You can always document the “suffix” elsewhere as alternate names.

Given how Y-DNA and Mitochondrial DNA is inherited, I could see how this would add value to the tree when displayed. It is easier to see the person’s code than putting it into the NOTE field or the DNA Marker. (She suggested that perhaps this was used in her private trees, not certain here.)

But, I have to admit that it makes me nervous to do this. The reason is that I do not know if Ancestry uses the suffix in their Shaky Leaf or Searching algorithms. The Hint feature in Ancestry, called the Shaky Leaf, is one of the most powerful tools within Ancestry. The computer is constantly look for “source” records for your people. And “source” records are most important for proof and validation that your person is legitimate.  Sure, sometimes the system gets it wrong, but hey, it has found lots of good things for me, and I would hate to break the Hint functionality.

So my question for the group is: Is the name Suffix used by Ancestry.com for anything? I can’t find where the Shaky Leaf or Manual Searching are documented. Does anyone know? If you do know, for sure, please contact me, and I will update this post. Thanks


Marking DNA in Ancestry . com Trees

It has been suggested that humans are only capable of having 150 good friends at a time, see Dunbar’s Number. My AncestryDNA page tells me that I have over 669 4th cousins or less who have tested with Ancestry! How am I possibly going to become BFF with that many people?

“Finding the correct ancestral line for each piece of your DNA is a difficult process. Researching and documenting your family Tree is a difficult process. But these are the tasks we accept in genetic genealogy.” by Jim Bartlett

But that doesn’t mean that I will remember a 3rd or 4th cousin who lives in a distant state who I’ve never met with whom we solved our MRCA after a few emails. Even if the aging process was not at work, 150 does seem to be my limit. (Besides, I picked up new friends when joining MoCoGenSo so some old ones got booted!)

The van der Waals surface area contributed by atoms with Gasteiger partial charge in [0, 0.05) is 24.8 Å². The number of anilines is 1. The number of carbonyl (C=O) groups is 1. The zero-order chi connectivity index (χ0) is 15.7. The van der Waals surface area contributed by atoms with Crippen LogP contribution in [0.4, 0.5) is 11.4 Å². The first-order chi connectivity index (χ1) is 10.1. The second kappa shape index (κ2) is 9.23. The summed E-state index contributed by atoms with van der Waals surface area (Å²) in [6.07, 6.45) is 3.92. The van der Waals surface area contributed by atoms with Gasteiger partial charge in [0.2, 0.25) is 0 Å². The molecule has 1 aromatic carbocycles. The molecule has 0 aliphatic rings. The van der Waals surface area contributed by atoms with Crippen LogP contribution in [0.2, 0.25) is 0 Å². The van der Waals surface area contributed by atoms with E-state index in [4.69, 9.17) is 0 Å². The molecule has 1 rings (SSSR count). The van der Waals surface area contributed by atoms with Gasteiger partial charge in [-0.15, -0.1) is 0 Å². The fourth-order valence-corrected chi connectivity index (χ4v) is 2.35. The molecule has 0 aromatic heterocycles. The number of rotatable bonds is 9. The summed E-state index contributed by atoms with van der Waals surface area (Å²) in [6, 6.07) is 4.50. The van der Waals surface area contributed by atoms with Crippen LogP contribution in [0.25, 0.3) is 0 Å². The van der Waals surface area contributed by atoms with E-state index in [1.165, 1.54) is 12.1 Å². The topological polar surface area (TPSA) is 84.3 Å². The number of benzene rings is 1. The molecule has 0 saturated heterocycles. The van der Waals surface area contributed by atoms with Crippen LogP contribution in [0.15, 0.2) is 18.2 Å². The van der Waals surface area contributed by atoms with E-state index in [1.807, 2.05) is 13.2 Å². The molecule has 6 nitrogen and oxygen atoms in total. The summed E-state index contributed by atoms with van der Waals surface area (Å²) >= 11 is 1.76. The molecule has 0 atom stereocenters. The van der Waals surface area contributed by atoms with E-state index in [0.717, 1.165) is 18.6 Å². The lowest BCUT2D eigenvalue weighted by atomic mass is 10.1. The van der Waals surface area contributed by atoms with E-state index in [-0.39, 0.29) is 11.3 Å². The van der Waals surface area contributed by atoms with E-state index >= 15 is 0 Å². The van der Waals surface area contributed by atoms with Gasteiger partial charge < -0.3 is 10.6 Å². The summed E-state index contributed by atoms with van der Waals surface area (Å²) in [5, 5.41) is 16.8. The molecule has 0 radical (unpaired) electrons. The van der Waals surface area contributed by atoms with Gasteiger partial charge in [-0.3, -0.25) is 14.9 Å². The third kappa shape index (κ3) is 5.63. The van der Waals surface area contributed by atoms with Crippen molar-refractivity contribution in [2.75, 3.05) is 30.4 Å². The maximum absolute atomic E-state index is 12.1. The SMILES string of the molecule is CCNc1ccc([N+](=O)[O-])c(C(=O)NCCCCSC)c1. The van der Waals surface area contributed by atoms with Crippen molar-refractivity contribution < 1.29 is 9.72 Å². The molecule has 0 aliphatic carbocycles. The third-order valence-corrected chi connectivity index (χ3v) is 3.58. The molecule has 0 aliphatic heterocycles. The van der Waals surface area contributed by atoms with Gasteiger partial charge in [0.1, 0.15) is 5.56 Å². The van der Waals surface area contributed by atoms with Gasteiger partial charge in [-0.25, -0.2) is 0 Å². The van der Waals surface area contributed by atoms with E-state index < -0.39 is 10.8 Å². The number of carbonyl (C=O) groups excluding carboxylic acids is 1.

I hate to research lines previously solved. So I have taken to flagging cousins I place in my tree via a DNA match with pictures and text, similar to pebbles left by Hansel and Gretel. I want these pebbles to be visible and permanent in that they can be transferred by gedcom or syncable by software, not like breadcrumbs that are easily lost. Documentation that I can actually find later is critical.

For DNA confirmed Cousins

In the Profile of the person:

• Click into Gallery section and upload an icon similar to this. Then click into the Face display and make that icon default picture. 

• Click “View Notes” in upper menu bar beneath name. Create a note similar to this:
DNA match to Jim 189 cm / 9 segs

• In the Fact display, click on “Add” to add a Fact or Event. Scroll into the Event Type list to the DNA Markers item and click it. Ignore Date and location. Update the Description field with the same line as above Note.

When a Gedcom is downloaded from Ancestry, the Note will come across as type NOTE, the Marker will come across as type _DNA. Only the Note will be transferred when synching with RootsMagic, as the DNA Marker is not yet added to the Ancestry API. RootsMagic does pull the images. (Most programs will ignore the _DNA type gedcom record too. But I keep using it in case they ever do update the Gedcom standard!)

For Ancestors

For ancestors who are MRCA confirmed by DNA, click into Gallery section and upload an icon similar to this. Then click into the Face display and make that icon the default picture.

Note: for persons for whom we have a real face photo, always use it instead of these “marker” icons.
Note note: These are just personal views. Icons not required! But Notes are good. 🙂


“Have a healthy disregard for the impossible.” – Larry Page